[jen-i-tiv] /ˈdʒɛn ɪ tɪv/ Grammar
(in certain inflected languages) noting a case of nouns, pronouns, or adjectives, used primarily to express possession, measure, or origin: as John’s hat, week’s vacation, duty’s call.
noting an affix or other element characteristic of this case, or a word containing such an element.
similar to such a case form in function or meaning.
the genitive case.
a word in the genitive case.
a construction noting this case or the relationship usually expressed by it.
denoting a case of nouns, pronouns, and adjectives in inflected languages used to indicate a relation of ownership or association, usually translated by English of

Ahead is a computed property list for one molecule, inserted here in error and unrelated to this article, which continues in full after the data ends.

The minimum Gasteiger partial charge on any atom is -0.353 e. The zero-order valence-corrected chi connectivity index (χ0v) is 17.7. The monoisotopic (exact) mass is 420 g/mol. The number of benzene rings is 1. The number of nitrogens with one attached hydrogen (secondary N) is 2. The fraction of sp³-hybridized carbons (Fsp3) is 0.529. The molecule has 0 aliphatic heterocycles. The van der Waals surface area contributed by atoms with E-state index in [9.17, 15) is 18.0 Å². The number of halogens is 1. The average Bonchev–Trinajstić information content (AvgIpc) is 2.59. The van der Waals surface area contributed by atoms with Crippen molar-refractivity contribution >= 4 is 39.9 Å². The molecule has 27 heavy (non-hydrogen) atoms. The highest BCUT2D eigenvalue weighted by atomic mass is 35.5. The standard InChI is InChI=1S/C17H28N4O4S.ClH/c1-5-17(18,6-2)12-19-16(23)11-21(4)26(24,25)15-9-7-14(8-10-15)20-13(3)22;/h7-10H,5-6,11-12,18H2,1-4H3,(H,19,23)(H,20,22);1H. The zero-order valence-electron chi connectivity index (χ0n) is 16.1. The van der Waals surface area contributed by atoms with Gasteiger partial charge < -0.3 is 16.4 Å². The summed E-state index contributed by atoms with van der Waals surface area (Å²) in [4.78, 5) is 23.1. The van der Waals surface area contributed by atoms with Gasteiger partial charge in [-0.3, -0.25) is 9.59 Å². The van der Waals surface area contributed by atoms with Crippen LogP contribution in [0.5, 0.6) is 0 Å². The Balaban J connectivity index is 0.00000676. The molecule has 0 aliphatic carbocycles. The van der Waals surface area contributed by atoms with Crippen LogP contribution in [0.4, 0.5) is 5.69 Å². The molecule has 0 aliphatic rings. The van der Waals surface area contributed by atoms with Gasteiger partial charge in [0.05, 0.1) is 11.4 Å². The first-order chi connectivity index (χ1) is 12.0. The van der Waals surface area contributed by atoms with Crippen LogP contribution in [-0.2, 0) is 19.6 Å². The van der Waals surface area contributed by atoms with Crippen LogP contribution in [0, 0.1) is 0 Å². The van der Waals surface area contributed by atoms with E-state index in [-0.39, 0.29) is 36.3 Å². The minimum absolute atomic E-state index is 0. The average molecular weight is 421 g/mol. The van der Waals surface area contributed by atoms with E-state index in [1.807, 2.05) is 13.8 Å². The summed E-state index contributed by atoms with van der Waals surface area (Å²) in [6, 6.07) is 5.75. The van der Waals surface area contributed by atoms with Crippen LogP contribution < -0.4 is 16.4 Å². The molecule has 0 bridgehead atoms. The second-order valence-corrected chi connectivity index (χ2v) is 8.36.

late 14c., from Old French genitif or directly from Latin (casus) genitivus “case expressing possession, source, origin,” from genitus (past participle of gignere; see genital); misused by Latin grammarians to render Greek genike (ptosis) “generic (case),” expressing race or kind (see genus). The noun meaning “the genitive case in grammar” is from 1610s.
1. a combining form representing genital, in compound words: genitourinary.
genitofemoral gen·i·to·fem·o·ral (jěn’ĭ-tō-fěm’ər-əl) adj. Of, relating to, or involving the genitalia and the thigh; genitocrural.
genitocrural gen·i·to·cru·ral (jěn’ĭ-tō-krur’əl) adj. Genitofemoral.
[jen-i-ter] /ˈdʒɛn ɪ tər/ noun 1. a parent, especially a father. /ˈdʒɛnɪtə; -tɔː/ noun 1. the biological father as distinguished from the pater or legal father